If you want to make quantitative measurements of an object's brightness which can be compared to those in the standard astronomical catalogs or literature, you must use one of the standard astronomical filters. Unfiltered images will yield only very rough values for the brightness of a star or galaxy.
What are the standard astronomical filters? Well, one thing that they are NOT are the good old photographic RGB filters. You may see some companies selling filters which can be used to make composite color pictures, like this:
Unfortunately, while these filters aren't wildly different from some of the standard astronomical filters, they aren't exactly the same, either. Take a look for yourself:
So what are the standard astronomical filters? There are several different sets, but the most common are
The first set listed, known as the "Johnson-Cousins" or "Johnson" set, is probably the most common. You might also see it called the "Bessell" set, since Bessell wrote a paper describing a simple way to make them. If you look around at catalogs of astronomical goods, you can find sets of these filters ....
Now, even if you do purchase one of the proper filter sets, it's very likely that your particular combination of
will end up yielding slightly different overall bandpasses than the standard ones. Depending on the type of scientific project you are doing, you might need to perform color transformations to convert your measurements onto the standard magnitude system. That's a rather complicated topic all by itself, though, so I'll leave it for a future discussion. If you just can't help yourself, you might peek at a brief description of the problem, and how to address it.
Okay, so you get the proper filters, attach them to your telescope, focus the camera, and get everything working. It's time to pick a target. How about --- the spiral galaxy M74?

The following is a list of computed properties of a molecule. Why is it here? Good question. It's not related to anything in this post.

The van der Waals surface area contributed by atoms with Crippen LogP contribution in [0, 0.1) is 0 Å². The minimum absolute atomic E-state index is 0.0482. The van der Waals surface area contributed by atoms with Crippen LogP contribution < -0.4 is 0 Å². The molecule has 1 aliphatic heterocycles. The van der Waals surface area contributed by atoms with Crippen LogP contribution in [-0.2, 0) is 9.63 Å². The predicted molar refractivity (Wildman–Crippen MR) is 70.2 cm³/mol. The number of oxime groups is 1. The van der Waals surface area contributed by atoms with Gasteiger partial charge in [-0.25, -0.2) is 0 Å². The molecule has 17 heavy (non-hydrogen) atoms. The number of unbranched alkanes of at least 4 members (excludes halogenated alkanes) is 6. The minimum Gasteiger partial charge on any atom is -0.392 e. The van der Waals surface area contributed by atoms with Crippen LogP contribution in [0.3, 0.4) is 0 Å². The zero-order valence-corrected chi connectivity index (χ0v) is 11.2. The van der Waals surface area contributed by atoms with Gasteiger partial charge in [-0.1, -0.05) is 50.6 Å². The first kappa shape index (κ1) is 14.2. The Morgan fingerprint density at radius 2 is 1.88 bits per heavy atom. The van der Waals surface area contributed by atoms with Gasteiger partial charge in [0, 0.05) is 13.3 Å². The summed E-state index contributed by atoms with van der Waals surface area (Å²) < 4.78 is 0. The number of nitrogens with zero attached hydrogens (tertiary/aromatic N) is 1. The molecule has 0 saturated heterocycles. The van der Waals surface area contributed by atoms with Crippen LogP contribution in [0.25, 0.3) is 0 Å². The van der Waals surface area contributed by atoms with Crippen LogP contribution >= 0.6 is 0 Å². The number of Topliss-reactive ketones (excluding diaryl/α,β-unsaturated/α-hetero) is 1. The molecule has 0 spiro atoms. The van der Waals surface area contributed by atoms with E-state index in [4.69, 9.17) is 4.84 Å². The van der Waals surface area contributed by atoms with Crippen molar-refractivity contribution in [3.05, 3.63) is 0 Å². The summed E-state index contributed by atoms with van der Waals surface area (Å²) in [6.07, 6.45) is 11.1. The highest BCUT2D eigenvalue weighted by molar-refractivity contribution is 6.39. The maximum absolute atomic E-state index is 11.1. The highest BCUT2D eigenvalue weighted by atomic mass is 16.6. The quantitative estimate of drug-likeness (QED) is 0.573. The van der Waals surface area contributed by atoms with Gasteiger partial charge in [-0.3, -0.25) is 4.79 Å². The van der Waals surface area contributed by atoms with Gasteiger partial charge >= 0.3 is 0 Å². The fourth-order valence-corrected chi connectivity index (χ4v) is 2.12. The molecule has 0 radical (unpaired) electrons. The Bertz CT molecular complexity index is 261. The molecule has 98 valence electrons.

Let's take a 30-second long exposure through the R filter. Ready .... go!
tick tick tick .... ping!
Great! I happen to have a copy of this image in FITS format. Please download the FITS image, if you can, and display it on your computer.
You should see something like the picture below -- if you don't, try modifying the contrast levels in your display program.
That looks terrible. What's wrong?
When you acquire an image at the telescope, the image does (we hope) contain information about your target object, based on the photons from that target which were focused onto the camera by your telescope. But the image also reflects the influence of several other factors, and, as a result, can't be used yet to make good measurements. We call this a raw image.
In order to "clean" the image, we need to remove those other influences, as well as we can. Two of the most common types of contaminating factors are called by astronomers
Let's look at "dark current" first. When a photon strikes a CCD, it knocks one electron out of a silicon atom; the electron can then be pushed and pulled across the chip by electric fields to lead it to a device which counts it. One photon produces one electron.